AVPN Global Conference 2023 | 20 - 22 June 2023



About Continuum of Capital

Continuum of Capital resources can be financial, human and intellectual capital and are invested with the expectation of measurable results and cover the entire spectrum of social investing, from impact only over a combination of impact/environmental-social-governance (ESG)-themed investing and financial returns to risk minimisation through ESG screens and integration. These resources flow from social investors (foundations, impact funds, family offices, banks/wealth management, and private equity (PE)/venture capital (VC) funds) to their investee organisations - non-profits, social enterprises and ESG-compliant businesses (collectively referred to by AVPN as Social Purpose Organisations or SPOs).

Investees receive a variety of funding and non-financial support throughout their maturity cycles. However, they often experience a dearth of funding in their early and growth stages, a phenomenon commonly referred to as the missing middle or valley of death, which may result in the SPO ceasing to exist or not effectively solving the social issue at hand.

At AVPN, we have begun to see investors functioning less in delineated buckets such as impact investing, strategic/venture philanthropy and philanthropy but rather leveraging a range of investment practices. Investors do this to better support the needs of SPOs at different growth stages and to structure their portfolio for maximum impact.

In a vibrant ecosystem where all kinds of capital work together to form a Continuum of Capital, funders may leverage different financial tools – combining grants, debt and equity across multiple investments within their own portfolio – to achieve deeper social impact, or they may seek out key partners and collaborators which can take on follow-on funding once an SPO has graduated from their portfolio. AVPN aims to support this through the Continuum of Capital Initiative.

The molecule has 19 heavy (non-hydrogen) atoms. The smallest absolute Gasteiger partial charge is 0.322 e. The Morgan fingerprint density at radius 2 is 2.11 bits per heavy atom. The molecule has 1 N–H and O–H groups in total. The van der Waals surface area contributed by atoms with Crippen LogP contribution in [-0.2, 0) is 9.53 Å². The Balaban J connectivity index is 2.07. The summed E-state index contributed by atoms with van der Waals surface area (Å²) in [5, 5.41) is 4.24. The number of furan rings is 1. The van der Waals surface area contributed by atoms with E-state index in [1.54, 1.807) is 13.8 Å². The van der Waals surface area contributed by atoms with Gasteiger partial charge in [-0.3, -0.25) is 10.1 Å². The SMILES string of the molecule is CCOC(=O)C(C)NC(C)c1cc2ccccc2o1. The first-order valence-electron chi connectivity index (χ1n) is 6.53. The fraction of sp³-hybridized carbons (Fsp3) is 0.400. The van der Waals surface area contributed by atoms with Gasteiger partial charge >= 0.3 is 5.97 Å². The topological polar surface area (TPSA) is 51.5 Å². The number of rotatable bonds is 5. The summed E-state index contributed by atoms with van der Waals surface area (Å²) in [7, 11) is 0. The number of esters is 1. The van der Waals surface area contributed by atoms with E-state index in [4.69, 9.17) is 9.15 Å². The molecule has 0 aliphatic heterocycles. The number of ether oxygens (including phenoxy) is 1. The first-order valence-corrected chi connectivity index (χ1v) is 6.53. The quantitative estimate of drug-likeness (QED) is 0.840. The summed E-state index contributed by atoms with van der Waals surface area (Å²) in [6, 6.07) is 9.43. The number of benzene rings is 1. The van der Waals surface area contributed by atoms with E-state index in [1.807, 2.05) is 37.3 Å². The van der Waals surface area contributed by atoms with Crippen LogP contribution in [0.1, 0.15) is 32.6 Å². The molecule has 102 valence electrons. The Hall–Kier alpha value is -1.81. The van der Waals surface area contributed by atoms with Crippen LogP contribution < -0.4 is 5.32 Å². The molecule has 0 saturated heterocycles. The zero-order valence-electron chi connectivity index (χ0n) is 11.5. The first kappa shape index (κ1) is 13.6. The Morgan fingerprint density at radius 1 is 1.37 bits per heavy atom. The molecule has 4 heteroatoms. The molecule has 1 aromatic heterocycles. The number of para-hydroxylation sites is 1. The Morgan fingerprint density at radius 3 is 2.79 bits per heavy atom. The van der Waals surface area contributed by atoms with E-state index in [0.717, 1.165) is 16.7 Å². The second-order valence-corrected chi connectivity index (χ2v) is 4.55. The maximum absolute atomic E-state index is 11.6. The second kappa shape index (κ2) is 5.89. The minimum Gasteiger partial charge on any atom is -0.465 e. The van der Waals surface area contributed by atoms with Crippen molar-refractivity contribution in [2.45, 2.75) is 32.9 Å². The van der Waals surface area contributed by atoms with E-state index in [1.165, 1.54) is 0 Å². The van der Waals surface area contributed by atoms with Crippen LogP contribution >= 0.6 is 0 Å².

Foundations often create impact through grant-making and direct social investments as well as non-financial support in the form of management support, impact measurement and access to network.

Foundations are critical catalysts in impact areas that have yet to become attractive or viable for impact investment and to foster active ecosystem builders. Foundations also play an active role in building the social investment ecosystem.

Foundations are vehicles for mainstreaming social innovations through diversified funding. Given this unique position in the ecosystem, foundations are well-placed to foster cross-sector collaborations towards systemic change.

Foundations fund SPOs across business models and growth stages. They have become more flexible to employ instruments needed to support scaling of SPOs. Many support SPOs for the longer term between three to five years with a lens of continuing support.

Impact Funds

Impact funds create impact through direct investments as well as non-financial support in the form of management support, impact measurement and access to network.

In Asia, impact funds are starting to broaden their impact areas and contribute to the social investment ecosystem. They also play a key role in closing the financing gap in many emerging markets.

Impact funds are increasingly tapping institutional investors. They fund social enterprises from early through to growth stage and in doing so are going beyond funding less risky, more profitable growth-stage ventures.